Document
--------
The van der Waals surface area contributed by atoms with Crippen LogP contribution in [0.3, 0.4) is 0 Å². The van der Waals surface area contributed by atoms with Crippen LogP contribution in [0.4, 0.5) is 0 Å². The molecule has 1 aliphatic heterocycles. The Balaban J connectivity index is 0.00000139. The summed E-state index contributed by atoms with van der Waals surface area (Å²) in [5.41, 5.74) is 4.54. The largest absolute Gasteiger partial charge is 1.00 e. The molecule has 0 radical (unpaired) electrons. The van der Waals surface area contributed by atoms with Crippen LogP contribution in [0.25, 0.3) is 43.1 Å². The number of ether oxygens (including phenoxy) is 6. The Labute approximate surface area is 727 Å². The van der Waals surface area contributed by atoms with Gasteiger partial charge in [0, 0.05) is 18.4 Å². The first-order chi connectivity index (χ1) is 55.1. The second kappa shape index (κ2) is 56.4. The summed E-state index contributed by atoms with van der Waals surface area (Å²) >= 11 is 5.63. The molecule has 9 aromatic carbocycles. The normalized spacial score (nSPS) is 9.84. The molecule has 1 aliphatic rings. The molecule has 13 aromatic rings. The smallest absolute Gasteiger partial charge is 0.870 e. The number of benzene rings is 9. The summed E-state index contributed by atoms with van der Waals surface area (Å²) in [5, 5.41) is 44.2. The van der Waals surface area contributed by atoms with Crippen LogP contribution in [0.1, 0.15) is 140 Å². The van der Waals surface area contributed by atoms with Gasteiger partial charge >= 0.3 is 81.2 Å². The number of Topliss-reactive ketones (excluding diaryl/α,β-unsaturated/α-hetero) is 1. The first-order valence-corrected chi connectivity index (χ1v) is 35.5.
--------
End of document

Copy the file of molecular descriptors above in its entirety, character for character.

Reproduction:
The van der Waals surface area contributed by atoms with Crippen LogP contribution in [0.3, 0.4) is 0 Å². The van der Waals surface area contributed by atoms with Crippen LogP contribution in [0.4, 0.5) is 0 Å². The molecule has 1 aliphatic heterocycles. The Balaban J connectivity index is 0.00000139. The summed E-state index contributed by atoms with van der Waals surface area (Å²) in [5.41, 5.74) is 4.54. The largest absolute Gasteiger partial charge is 1.00 e. The molecule has 0 radical (unpaired) electrons. The van der Waals surface area contributed by atoms with Crippen LogP contribution in [0.25, 0.3) is 43.1 Å². The number of ether oxygens (including phenoxy) is 6. The Labute approximate surface area is 727 Å². The van der Waals surface area contributed by atoms with Gasteiger partial charge in [0, 0.05) is 18.4 Å². The first-order chi connectivity index (χ1) is 55.1. The second kappa shape index (κ2) is 56.4. The summed E-state index contributed by atoms with van der Waals surface area (Å²) >= 11 is 5.63. The molecule has 9 aromatic carbocycles. The normalized spacial score (nSPS) is 9.84. The molecule has 1 aliphatic rings. The molecule has 13 aromatic rings. The smallest absolute Gasteiger partial charge is 0.870 e. The number of benzene rings is 9. The summed E-state index contributed by atoms with van der Waals surface area (Å²) in [5, 5.41) is 44.2. The van der Waals surface area contributed by atoms with Crippen LogP contribution in [0.1, 0.15) is 140 Å². The van der Waals surface area contributed by atoms with Gasteiger partial charge >= 0.3 is 81.2 Å². The number of Topliss-reactive ketones (excluding diaryl/α,β-unsaturated/α-hetero) is 1. The first-order valence-corrected chi connectivity index (χ1v) is 35.5.